ABC Online reports that famously bent Banana Bender Sir Joh Bjelke-Petersen is having another go at prizing open the cash drawer of the Queensland till, so that he can get his grubby little fingers in:
Lady Flo Bjelke-Petersen has confirmed that the former Queensland premier Sir Joh will, for a second time, seek compensation for legal expenses from Fitzgerald Inquiry.
In October the Beattie government sought Crown Law advice and rejected his claim for almost $340 million in compensation.
Sir Joh is now seeking an ex gratia payment of $1.5 million for legal fees relating to the Fitzgerald Inquiry and the perjury trial that followed.
I think the Beattie government should show a bit of generosity at this stage. They could do a quick whip-round of parliament and hand the collection over in a brown paper bag without setting too many troublesome legal precedents. It's an idea that would probably enjoy a lot of bipartisan support - even the brown paper bag bit.
Update: AM have finally put their transcript up, which includes some information on the precedent under which Sir Joh is seeking his ex-gratia payment:
LOUISE WILLIS: ...
Family friend and advisor Geoff Moss insists a 1986 Cabinet decision allows for such a payment.
GEOFF MOSS: This is not a big sum of money, $1.5 million legal costs, stretching back since 1987, especially when most of the matters dealt with were Queensland Government business.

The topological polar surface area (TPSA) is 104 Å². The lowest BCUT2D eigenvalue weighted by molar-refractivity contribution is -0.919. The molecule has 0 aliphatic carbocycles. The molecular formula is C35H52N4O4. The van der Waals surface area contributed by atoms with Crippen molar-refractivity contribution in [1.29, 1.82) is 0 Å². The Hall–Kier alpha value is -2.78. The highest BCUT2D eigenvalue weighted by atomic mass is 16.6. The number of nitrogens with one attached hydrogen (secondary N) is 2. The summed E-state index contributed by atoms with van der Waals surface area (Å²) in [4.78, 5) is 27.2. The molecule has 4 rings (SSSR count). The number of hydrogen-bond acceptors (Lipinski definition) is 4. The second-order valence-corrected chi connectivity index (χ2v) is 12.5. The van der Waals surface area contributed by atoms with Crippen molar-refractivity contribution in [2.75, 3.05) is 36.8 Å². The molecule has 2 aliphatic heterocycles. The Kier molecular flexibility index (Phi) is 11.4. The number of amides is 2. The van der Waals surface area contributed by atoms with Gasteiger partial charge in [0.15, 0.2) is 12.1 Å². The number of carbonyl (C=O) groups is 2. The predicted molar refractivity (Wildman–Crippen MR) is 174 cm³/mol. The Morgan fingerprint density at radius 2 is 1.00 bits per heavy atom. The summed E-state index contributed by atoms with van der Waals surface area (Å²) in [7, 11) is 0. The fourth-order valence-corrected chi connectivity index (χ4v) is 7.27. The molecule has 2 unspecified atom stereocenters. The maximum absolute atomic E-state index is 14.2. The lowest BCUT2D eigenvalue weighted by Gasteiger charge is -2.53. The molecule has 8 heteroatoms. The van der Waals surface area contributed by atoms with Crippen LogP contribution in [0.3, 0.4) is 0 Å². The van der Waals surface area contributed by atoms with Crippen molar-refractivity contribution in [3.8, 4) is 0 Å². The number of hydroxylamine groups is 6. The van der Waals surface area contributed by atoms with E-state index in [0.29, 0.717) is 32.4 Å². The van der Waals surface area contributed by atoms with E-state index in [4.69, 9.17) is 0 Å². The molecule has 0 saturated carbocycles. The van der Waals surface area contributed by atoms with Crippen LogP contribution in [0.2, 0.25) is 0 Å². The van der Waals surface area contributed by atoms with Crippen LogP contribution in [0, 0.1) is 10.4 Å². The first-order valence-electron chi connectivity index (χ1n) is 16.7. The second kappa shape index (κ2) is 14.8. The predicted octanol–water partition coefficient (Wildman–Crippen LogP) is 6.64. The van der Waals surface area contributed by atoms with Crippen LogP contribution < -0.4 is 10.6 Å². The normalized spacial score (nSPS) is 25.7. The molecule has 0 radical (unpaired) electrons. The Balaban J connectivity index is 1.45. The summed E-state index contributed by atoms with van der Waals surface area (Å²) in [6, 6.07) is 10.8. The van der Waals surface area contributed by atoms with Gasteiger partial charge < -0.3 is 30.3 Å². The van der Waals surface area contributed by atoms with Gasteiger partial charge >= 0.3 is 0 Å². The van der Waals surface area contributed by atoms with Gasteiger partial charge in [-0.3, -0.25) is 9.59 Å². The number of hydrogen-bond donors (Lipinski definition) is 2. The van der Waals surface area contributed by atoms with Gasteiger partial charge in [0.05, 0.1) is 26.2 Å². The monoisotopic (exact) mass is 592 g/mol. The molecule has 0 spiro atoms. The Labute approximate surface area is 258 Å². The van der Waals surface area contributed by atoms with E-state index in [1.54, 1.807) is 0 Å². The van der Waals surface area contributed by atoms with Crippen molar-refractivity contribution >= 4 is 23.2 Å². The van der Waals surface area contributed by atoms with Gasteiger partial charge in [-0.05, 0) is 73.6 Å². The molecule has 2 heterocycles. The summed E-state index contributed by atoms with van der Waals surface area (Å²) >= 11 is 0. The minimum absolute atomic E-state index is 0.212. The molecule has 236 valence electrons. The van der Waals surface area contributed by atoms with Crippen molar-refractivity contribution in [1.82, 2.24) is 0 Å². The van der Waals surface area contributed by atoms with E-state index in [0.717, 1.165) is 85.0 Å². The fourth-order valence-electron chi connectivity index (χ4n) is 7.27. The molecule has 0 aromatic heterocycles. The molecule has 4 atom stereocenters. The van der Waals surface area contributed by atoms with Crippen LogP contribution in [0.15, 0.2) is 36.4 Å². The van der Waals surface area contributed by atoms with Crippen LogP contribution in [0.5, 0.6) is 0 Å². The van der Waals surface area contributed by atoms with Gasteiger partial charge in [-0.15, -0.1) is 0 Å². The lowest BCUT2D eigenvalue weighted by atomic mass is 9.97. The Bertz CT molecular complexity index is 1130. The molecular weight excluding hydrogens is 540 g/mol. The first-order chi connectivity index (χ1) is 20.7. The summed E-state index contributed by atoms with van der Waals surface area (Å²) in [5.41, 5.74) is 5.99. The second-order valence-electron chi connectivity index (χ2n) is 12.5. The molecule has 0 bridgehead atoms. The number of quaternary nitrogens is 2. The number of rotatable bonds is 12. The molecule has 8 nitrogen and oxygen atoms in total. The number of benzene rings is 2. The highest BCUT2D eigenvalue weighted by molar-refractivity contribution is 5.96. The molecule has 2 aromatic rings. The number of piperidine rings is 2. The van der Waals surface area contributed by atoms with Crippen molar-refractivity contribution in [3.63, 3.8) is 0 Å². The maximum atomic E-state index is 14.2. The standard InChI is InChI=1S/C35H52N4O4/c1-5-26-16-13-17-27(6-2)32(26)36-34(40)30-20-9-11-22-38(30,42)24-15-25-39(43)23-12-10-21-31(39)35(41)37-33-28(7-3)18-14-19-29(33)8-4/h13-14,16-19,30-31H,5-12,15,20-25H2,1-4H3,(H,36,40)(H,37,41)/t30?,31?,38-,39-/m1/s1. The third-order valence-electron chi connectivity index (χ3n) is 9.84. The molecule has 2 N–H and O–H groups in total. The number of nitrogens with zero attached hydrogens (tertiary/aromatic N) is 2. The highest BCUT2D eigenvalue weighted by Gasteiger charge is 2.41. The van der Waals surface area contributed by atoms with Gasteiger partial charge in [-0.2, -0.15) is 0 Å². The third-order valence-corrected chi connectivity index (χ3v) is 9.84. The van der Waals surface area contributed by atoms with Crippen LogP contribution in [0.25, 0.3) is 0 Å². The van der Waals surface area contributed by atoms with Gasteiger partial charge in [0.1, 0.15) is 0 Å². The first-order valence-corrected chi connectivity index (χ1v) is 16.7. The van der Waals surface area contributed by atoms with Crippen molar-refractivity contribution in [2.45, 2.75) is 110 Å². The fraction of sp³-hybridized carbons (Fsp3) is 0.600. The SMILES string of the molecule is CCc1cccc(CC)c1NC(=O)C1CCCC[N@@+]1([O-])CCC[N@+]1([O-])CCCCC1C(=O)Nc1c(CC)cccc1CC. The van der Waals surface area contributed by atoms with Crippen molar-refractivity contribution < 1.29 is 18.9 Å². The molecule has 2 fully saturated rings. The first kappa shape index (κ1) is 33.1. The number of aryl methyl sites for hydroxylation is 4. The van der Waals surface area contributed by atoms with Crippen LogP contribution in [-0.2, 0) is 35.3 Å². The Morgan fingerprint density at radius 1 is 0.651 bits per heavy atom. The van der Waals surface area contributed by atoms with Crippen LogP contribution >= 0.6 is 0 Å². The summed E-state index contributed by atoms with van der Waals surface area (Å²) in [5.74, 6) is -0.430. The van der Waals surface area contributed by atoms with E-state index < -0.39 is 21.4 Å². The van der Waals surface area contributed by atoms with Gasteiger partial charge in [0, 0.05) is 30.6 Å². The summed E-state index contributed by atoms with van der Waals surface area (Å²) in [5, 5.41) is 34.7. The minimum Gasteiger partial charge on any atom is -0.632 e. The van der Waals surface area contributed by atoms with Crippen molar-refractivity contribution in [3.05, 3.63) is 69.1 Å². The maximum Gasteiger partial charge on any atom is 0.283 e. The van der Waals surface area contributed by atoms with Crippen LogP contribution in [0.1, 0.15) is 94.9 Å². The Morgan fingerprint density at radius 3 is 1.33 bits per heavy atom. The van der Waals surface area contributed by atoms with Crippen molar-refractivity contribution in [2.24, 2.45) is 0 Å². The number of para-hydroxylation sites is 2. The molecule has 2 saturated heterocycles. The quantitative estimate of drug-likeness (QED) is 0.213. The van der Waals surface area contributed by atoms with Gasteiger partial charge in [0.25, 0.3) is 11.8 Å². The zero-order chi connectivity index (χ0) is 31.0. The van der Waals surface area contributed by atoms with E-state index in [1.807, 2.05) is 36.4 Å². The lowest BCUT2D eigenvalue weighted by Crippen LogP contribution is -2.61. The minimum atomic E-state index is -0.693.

LOUISE WILLIS: How desperate is Sir Joh to see some of this money?
GEOFF MOSS: Sir Joh wants his name cleared. You see, Sir Joh has never been convicted, and quite frankly he's an innocent victim of injustice and I believe Sir Joh should keep fighting until he gets his name cleared.
LOUISE WILLIS: But that's not how others see it. Queensland's acting Premier Terry Mackenroth says Sir Joh's legal precedent is flawed.
TERRY MACKENROTH: It was actually the Cabinet decision taken in 1986 so that the Cabinet ministers of that time could take defamation actions against Labor politicians who spoke about them in the media.
LOUISE WILLIS: So does that apply?
TERRY MACKENROTH: I don't think that it's relevant at all.